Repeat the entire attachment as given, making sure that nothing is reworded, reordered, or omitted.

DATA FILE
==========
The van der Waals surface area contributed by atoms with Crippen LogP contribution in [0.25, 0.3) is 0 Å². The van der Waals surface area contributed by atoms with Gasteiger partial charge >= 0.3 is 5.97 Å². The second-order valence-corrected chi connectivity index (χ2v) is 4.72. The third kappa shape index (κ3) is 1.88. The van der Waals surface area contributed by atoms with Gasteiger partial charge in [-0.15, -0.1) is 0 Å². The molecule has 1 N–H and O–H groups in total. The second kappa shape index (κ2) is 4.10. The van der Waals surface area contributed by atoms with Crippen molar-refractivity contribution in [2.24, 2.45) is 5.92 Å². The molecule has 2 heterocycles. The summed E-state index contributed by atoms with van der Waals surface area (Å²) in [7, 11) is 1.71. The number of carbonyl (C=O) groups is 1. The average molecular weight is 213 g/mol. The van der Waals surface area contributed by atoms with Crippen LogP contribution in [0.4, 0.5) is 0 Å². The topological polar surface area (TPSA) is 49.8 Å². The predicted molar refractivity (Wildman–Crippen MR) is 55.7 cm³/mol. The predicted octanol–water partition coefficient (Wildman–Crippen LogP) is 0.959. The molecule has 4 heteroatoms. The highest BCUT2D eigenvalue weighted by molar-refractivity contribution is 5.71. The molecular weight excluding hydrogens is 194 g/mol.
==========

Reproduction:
The van der Waals surface area contributed by atoms with Crippen LogP contribution in [0.25, 0.3) is 0 Å². The van der Waals surface area contributed by atoms with Gasteiger partial charge >= 0.3 is 5.97 Å². The second-order valence-corrected chi connectivity index (χ2v) is 4.72. The third kappa shape index (κ3) is 1.88. The van der Waals surface area contributed by atoms with Gasteiger partial charge in [-0.15, -0.1) is 0 Å². The molecule has 1 N–H and O–H groups in total. The second kappa shape index (κ2) is 4.10. The van der Waals surface area contributed by atoms with Crippen molar-refractivity contribution in [2.24, 2.45) is 5.92 Å². The molecule has 2 heterocycles. The summed E-state index contributed by atoms with van der Waals surface area (Å²) in [7, 11) is 1.71. The number of carbonyl (C=O) groups is 1. The average molecular weight is 213 g/mol. The van der Waals surface area contributed by atoms with Crippen LogP contribution in [0.4, 0.5) is 0 Å². The topological polar surface area (TPSA) is 49.8 Å². The predicted molar refractivity (Wildman–Crippen MR) is 55.7 cm³/mol. The predicted octanol–water partition coefficient (Wildman–Crippen LogP) is 0.959. The molecule has 4 heteroatoms. The highest BCUT2D eigenvalue weighted by molar-refractivity contribution is 5.71. The molecular weight excluding hydrogens is 194 g/mol.